Regional Environmental Change

, Volume 12, Issue 2, pp 249–253

History of the urban environmental imprint: introduction to a multidisciplinary approach to the long-term relationships between Western cities and their hinterland


DOI: 10.1007/s10113-012-0298-1

Cite this article as:
Billen, G., Garnier, J. & Barles, S. Reg Environ Change (2012) 12: 249. doi:10.1007/s10113-012-0298-1


This paper introduces a series of 11 studies on the relationships between large Western cities (Paris, London, Brussels, Vienna, Barcelona, Athens, New York, Providence) and their surrounding territories over a long historical time period. The concept of hinterland is introduced to designate a rural territory structured by its function of supplying the city with food, fuel, water and other material. The papers question the usefulness of this concept in the current globalized world, where cities are often considered as simple nodes of a network of worldwide trade exchanges, but where new citizen aspirations for reconnecting urban and rural territories are emerging.


Urban imprint Hinterland Food supply Energy Drinking water supply 


What makes a city unique, and gives it its identity, is its centuries-long inhabited area superimposed with traces left by the population’s changing activities. Sigmund Freud (1930) used the metaphor of the city of Rome, where monuments of over one millennium coexist with the modern infrastructures, to depict the geography of the human mind and its everlasting memories. The multiplicity of such imprints characterises the impact of a city on its environment. But the traces of activity are not limited to the city itself. Indeed, a city depends on surrounding, close or remote territories for its food, fuel, construction and resource consumption, which cannot be solely supplied by its limited territory. Century after century, these supplying areas have in turn been influenced by the city, sometimes deeply structured by their supplying function. These territories, their landscape and the culture of their inhabitants thus also preserve the traces of urban development. The term ‘hinterland’ was coined to describe these surrounding rural territories shaped by the urban demand for food, energy and materials and by the services offered in return by the city.

Geographers have long drawn circles around cities. Such circles may represent the concentric rings of farming activity devoted to the city’s food supply, beginning with market gardening and dairy farming, followed by forestry, cereal production and finally cattle breeding, as depicted by Von Thünen’s (1826) idealised economic model based on early nineteenth-century agriculture and transport costs (Fig. 1a). Circles can also represent the rural areas depending on public services offered by the city, thus defining the city’s sphere of influence. This representation stresses the above concept of cities exchanging material, energy and information, along strong bidirectional connections, with their hinterland. More recently however, there has been an increasing trend towards considering cities as the nodes of a global network of trade exchanges. On maps, circles around cities are then replaced by lines joining cities, leaving each rural territory as a quasi no man’s land crossed by linear infrastructures for the transport of goods, energy and information (Fig. 1b).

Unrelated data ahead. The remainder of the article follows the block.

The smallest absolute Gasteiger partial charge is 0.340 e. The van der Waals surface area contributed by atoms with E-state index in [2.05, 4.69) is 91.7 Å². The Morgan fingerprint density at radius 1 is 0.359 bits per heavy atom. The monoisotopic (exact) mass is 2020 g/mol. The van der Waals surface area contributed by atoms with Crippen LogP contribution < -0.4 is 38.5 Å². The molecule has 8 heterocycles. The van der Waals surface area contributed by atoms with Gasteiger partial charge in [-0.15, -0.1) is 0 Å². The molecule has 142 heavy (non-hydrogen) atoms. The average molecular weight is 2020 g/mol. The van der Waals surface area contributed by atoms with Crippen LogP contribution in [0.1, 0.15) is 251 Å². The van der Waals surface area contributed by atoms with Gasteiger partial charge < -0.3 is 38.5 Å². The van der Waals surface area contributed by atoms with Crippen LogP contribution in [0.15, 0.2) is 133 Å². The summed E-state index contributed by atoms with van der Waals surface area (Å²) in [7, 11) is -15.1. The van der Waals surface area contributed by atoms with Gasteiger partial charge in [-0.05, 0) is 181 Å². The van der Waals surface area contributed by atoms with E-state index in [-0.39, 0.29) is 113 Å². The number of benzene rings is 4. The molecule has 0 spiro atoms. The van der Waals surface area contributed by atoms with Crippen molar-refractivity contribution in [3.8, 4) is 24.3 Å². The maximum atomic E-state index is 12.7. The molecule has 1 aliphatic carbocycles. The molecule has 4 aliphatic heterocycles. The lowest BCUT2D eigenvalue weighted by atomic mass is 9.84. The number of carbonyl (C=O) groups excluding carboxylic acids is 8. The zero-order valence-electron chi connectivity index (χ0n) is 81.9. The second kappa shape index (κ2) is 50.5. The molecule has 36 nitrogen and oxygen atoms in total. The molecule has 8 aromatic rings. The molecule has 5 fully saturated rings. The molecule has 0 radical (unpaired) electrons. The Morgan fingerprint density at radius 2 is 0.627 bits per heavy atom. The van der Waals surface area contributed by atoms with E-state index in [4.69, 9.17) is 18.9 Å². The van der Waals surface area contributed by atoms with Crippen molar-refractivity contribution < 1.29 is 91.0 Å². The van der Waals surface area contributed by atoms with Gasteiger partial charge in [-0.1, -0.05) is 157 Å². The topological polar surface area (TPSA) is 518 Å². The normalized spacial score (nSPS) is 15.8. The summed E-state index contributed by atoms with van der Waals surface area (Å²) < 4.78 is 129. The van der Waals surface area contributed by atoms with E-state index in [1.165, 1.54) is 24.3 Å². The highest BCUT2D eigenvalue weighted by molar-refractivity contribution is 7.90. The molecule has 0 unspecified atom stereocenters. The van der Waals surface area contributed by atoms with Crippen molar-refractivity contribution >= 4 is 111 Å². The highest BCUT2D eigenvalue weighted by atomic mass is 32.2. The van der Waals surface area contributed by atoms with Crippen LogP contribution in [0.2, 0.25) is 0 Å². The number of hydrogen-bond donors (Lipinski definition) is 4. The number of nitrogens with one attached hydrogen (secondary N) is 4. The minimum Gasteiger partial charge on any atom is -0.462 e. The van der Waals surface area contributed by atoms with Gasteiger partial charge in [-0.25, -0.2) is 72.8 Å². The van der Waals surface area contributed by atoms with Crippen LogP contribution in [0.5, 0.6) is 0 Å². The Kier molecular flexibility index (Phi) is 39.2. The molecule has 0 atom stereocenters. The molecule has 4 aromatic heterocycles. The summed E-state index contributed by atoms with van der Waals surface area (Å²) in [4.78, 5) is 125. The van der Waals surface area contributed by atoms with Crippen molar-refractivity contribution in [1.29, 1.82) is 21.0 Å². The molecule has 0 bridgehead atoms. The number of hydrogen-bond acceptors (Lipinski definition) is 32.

Fig. 1

Sketch of two representations of the spatial relationships of a cities with their hinterland and b cities considered as nodes of a large exchange network

This transformation of the geographical representations unveils much about the historical changes in the status of cities and the countryside. In the Western world, where more than 80% of the population lives in towns, the strong links that once related urban and rural territories are tending to vanish and be forgotten. The supply of energy increasingly depends on very localised sites of intensive production. The concentration on the industrial raw material and manufacturing sectors has led to wide-ranging world trade supply fluxes from a limited number of production centres, draining the supplying hinterland concept of a large part of its meaning. Yet, supplying cities with a large proportion of its food and drinking water still depends on land-use-based production areas with a vast territorial extension, often in close proximity to the site of urban consumption because of the cost and technical demands of long-distance transport.